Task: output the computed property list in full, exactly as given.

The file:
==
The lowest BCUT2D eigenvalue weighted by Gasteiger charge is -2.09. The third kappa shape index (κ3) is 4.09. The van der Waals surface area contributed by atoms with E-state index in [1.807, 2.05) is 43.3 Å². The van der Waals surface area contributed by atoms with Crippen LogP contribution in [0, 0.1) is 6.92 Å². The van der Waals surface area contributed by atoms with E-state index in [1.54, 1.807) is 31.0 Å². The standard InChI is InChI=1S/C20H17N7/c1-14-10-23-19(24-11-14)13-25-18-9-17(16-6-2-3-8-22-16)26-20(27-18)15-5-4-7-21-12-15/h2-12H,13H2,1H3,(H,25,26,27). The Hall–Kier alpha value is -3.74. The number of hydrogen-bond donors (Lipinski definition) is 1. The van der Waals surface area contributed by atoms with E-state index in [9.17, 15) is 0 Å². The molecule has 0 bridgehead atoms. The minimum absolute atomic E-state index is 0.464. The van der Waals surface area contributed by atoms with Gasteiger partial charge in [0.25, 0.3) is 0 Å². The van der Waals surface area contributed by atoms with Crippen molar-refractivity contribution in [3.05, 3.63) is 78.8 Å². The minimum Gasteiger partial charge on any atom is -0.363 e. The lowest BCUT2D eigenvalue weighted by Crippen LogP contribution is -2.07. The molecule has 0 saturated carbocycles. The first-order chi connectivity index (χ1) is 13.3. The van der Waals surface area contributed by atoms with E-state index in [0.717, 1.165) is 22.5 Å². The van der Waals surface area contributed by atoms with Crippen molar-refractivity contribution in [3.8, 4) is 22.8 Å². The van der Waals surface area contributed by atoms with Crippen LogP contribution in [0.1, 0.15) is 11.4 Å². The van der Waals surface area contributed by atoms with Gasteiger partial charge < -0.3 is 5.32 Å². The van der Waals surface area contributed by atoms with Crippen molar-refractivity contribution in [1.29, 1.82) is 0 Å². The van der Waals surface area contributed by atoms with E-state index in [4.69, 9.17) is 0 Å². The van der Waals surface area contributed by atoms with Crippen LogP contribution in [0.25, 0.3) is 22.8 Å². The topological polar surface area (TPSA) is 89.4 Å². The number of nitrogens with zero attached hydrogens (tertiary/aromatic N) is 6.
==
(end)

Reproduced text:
The lowest BCUT2D eigenvalue weighted by Gasteiger charge is -2.09. The third kappa shape index (κ3) is 4.09. The van der Waals surface area contributed by atoms with E-state index in [1.807, 2.05) is 43.3 Å². The van der Waals surface area contributed by atoms with Crippen LogP contribution in [0, 0.1) is 6.92 Å². The van der Waals surface area contributed by atoms with E-state index in [1.54, 1.807) is 31.0 Å². The standard InChI is InChI=1S/C20H17N7/c1-14-10-23-19(24-11-14)13-25-18-9-17(16-6-2-3-8-22-16)26-20(27-18)15-5-4-7-21-12-15/h2-12H,13H2,1H3,(H,25,26,27). The Hall–Kier alpha value is -3.74. The number of hydrogen-bond donors (Lipinski definition) is 1. The van der Waals surface area contributed by atoms with E-state index in [9.17, 15) is 0 Å². The molecule has 0 bridgehead atoms. The minimum absolute atomic E-state index is 0.464. The van der Waals surface area contributed by atoms with Gasteiger partial charge in [0.25, 0.3) is 0 Å². The van der Waals surface area contributed by atoms with Crippen molar-refractivity contribution in [3.05, 3.63) is 78.8 Å². The minimum Gasteiger partial charge on any atom is -0.363 e. The lowest BCUT2D eigenvalue weighted by Crippen LogP contribution is -2.07. The molecule has 0 saturated carbocycles. The first-order chi connectivity index (χ1) is 13.3. The van der Waals surface area contributed by atoms with E-state index in [0.717, 1.165) is 22.5 Å². The van der Waals surface area contributed by atoms with Crippen molar-refractivity contribution in [3.8, 4) is 22.8 Å². The van der Waals surface area contributed by atoms with Crippen LogP contribution in [0.1, 0.15) is 11.4 Å². The van der Waals surface area contributed by atoms with Gasteiger partial charge < -0.3 is 5.32 Å². The van der Waals surface area contributed by atoms with Crippen molar-refractivity contribution in [1.29, 1.82) is 0 Å². The van der Waals surface area contributed by atoms with E-state index in [4.69, 9.17) is 0 Å². The van der Waals surface area contributed by atoms with Crippen LogP contribution in [0.25, 0.3) is 22.8 Å². The topological polar surface area (TPSA) is 89.4 Å². The number of nitrogens with zero attached hydrogens (tertiary/aromatic N) is 6.